It’s more than just the commentary about her image and media-flamed rumors that get to her. Mentally, she’s in competition with herself. The desire to be the best burns at the back of her mind with every performance, every production, and every time she steps into the booth. Before, she could share the weight of this burden with her sister. Being a part of a duo meant she could turn to Halle for quiet confirmation and encouragement without a word being exchanged. But lately stepping on the stage means stepping out on her own. And despite being a breathtaking, five-time Grammy-nominated star, Chlöe doesn’t escape the reality that sometimes we can be our own worst critics.
Over the last year, she’s been coming to terms with who she is on her own while overcoming the fear of failing to become who she’s destined to be. While the world waits to see how Chlöe wins, the real triumph is in every day that she chooses herself and continues to walk in her purpose. “I don't really have anything all figured out, honestly. But what I try to do, a lot of prayer. I talk to God more and I just try to do things that calm my mind down and just breathe.”
To whom much is given, much will be required. She’s been chosen to walk this path for a reason. Once she fully embraces that everything she’s meant to be is already inside of her, she’ll be an unstoppable force. “My grandma, Elizabeth, she just passed away and my middle name is her [first] name. So I feel like I truly have a responsibility to live up to her legacy that she's left on this earth. I hope I can do that.”
There’s no doubt that she will. With a role in The Fighting Temptations at three years old, a million-dollar record deal, a main role on five seasons of Grown-ish, five Grammy nominations, a number one solo record in Urban and Rhythmic Radio, a debut solo album, and starring roles in recently released movies Praise Thisand Swarm (just to name a few), Chlöe’s certainly already made her mark, and she’s just getting started.
Photographer & Creative Director: Derek Blanks
Executive Producer: Necole Kane
Co-Executive Producer: EJ Jamele
Producer: Erica Turnbull
Digitech: Chris Keller
DP: Alex Nikishin
Gaffer: Simeon Mihaylov
Photo Assistant: Chris Paschal
2nd Photo Assistant: Tyler Umprey
Features Editor: Kiah McBride
Special Projects: Tyeal Howell
Hair: Malcolm Marquez
Makeup: Yolonda Frederick
Fashion Styling: Ashley Sean Thomas
For More: Cover Story: Issa Rae Comes Full Circle
Coco Jones’ journey through the industry has often tried to be silenced by the masses, but she never allowed her voice to go unheard. From early exposure as a child star on Disney Channel’s Next Big Thing competition and Let It Shine with Tyler James Williams and Trevor Jackson to using her personal platform to advocate for darker-skinned Black women at the hands of colorism, the R&B crooner hasn’t shied away from the opportunity to be seen in spaces that weren’t meant for women like her.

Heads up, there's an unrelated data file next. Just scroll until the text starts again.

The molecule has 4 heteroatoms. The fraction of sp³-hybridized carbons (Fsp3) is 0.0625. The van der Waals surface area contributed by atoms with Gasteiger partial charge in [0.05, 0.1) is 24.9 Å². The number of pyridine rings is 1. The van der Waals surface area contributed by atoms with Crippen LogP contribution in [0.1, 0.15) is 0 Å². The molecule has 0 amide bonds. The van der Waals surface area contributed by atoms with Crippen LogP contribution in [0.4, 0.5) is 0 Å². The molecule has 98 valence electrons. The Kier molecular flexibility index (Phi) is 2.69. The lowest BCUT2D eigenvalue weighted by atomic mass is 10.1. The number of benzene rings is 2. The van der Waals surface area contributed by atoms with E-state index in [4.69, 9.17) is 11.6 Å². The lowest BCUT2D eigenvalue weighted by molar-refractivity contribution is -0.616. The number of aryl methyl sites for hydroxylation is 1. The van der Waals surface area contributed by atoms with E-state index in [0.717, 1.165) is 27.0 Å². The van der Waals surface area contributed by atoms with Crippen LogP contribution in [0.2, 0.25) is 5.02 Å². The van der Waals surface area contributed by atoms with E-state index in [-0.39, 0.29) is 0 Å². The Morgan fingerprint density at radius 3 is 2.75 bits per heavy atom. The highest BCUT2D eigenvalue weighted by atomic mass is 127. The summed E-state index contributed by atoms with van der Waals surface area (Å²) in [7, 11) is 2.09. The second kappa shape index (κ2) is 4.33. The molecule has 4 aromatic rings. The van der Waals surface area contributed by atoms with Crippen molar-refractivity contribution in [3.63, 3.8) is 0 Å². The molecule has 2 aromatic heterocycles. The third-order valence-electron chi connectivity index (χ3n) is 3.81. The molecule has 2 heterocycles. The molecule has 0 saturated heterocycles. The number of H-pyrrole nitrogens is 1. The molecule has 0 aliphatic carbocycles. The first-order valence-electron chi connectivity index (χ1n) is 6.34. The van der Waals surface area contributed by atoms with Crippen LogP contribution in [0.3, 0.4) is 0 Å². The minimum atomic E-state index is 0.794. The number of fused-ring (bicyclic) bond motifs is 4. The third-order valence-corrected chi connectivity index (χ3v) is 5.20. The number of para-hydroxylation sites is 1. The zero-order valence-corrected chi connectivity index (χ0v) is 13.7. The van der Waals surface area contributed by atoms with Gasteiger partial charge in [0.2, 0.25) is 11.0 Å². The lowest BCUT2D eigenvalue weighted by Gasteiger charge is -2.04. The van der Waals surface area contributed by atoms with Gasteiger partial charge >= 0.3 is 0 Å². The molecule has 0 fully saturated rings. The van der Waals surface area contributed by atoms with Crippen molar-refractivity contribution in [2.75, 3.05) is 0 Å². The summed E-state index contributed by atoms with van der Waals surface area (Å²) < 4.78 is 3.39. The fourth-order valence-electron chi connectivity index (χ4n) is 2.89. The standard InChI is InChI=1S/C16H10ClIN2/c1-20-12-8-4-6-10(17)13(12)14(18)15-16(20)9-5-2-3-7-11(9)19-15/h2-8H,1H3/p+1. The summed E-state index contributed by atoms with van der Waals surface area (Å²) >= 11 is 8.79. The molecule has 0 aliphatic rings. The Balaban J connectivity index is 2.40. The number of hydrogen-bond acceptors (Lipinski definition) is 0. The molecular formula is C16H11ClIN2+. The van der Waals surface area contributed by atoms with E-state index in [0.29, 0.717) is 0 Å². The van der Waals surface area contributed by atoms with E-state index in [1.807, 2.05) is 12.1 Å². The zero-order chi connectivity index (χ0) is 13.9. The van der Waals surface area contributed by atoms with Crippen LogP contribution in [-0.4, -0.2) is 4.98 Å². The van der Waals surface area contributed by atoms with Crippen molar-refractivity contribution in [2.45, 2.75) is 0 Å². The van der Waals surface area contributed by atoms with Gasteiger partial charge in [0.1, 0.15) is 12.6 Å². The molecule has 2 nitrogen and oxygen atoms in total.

However, there was once a point in time when young Jones didn’t have the same amount of confidence in her decisions. Surprisingly, Jones admitted to me that her relationship with boundary setting and even the word “no” was not always a close-knit relationship.
“Over the past few years, I have grown to love the word 'no,'” she told xoNecole. While she admitted that she used to think it was a “very bad word” associated with being difficult to work with and diva-like behavior, she now knows that there’s nothing negative about setting boundaries and doing what’s right for yourself. “I literally would not [say 'no'] because I didn't want to be perceived that way, but I think knowing your worth makes a 'no' [a] very useful word. Being confident that the opportunities that are for you will be for you makes ‘no’ a safe word.”
Jones continued, “I think standing firm on your boundaries helps with being courageous, and being courageous is similar to being confident. I think they go hand in hand. You have to believe that you will [still] have good things. You have to believe that the right people will come into your life when you push out the wrong people. That takes courage, which I think in turn builds your confidence.”
Courtesy of Pure Leaf
While the word is only two letters long, it carries a lot of impact, and when using said word, sometimes you have to deliver it subtly sweet. Enter stage left, Jones' partnership with Pure Leaf for a second year in a row to dismantle the myth that saying "no" has to be a sour, instead of sweet, experience for the person delivering the package and receiving it.